In the embodiment illustrated in FIG. 6, the engine 34 is located in front of the generator 32 close to a front 86 of the welder-generator 76, and the generator 32 is located behind the engine 34 close to the back 84 of the welder-generator 76. In this embodiment, the engine 34 and the generator 32 remain connected but are rotated together 180° as compared to traditional systems, thus allowing the engine 34 and the generator 32 to be mechanically connected as in previous systems. That is, a new mode of connection between the engine 34 and the generator 32 may not be used in this embodiment. In this embodiment, the generator 32 may fit underneath the muffler 36, thereby allowing for possible shortening of the length of the welder-generator 76 if desired.

The disclosed configuration of the generator 32 and the engine 34 as illustrated in FIG. 6 establishes the airflow paths 78 and 82 through thermally aligned internal components in accordance with the flow chart illustrated in FIG. 7. The airflow path 78 is initiated when the fan 40 located in the engine 34 is powered on, as represented by block 88. The coolest air in the airflow path 78 is then drawn in the front 86 of the welder-generator 76, as represented by block 90. This coolest air is first drawn through the weld components 30, which have a critical operating temperature of approximately 100° C., as represented by block 92. Air exiting the weld components 30 proceeds through the engine 34, which has a critical operating temperature of approximately 150° C., as represented by block 94. The parallel airflow path 82 is initiated when the fan 80 is powered on, as represented by block 96. The fan 80 draws air into the back 84 of the welder-generator 76, as represented by block 98, and through the generator 32, as represented by block 100. The airflow paths 78 and 82 converge and flow around or past the muffler 36, which has a critical operating temperature of approximately 400° C., or through the muffler 36, as represented by block 102. Air exiting the muffler 36 then flows out the back 84 of the welder-generator, as represented by block 104. In this way, airflow paths 78 and 82 may be established to cool the weld components 30, the generator 32, the engine 34, and the muffler 36.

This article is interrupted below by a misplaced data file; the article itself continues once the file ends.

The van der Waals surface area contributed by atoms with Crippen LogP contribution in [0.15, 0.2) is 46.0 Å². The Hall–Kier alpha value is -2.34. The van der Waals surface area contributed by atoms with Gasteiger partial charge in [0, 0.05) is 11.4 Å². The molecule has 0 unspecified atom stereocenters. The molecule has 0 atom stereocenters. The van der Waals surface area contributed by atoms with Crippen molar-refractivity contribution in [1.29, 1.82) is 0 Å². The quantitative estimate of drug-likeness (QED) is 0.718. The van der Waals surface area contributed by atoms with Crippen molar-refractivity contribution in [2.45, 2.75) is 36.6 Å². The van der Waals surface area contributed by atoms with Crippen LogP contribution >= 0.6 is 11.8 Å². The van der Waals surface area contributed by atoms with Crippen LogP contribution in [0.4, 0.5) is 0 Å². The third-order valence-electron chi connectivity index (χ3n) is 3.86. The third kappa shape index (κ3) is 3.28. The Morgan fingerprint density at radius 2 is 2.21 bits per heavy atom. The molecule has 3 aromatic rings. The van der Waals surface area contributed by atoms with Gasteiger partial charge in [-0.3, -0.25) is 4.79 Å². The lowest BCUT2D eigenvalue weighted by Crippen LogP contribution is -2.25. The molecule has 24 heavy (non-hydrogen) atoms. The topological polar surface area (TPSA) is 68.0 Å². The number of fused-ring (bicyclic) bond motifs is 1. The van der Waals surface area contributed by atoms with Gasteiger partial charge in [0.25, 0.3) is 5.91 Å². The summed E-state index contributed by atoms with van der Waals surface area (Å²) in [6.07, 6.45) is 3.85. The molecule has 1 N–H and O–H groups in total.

While only certain features of the present disclosure have been illustrated and described herein, many modifications and changes will occur to those skilled in the art. It is, therefore, to be understood that the appended claims are intended to cover all such modifications and changes as fall within the true spirit of the present disclosure.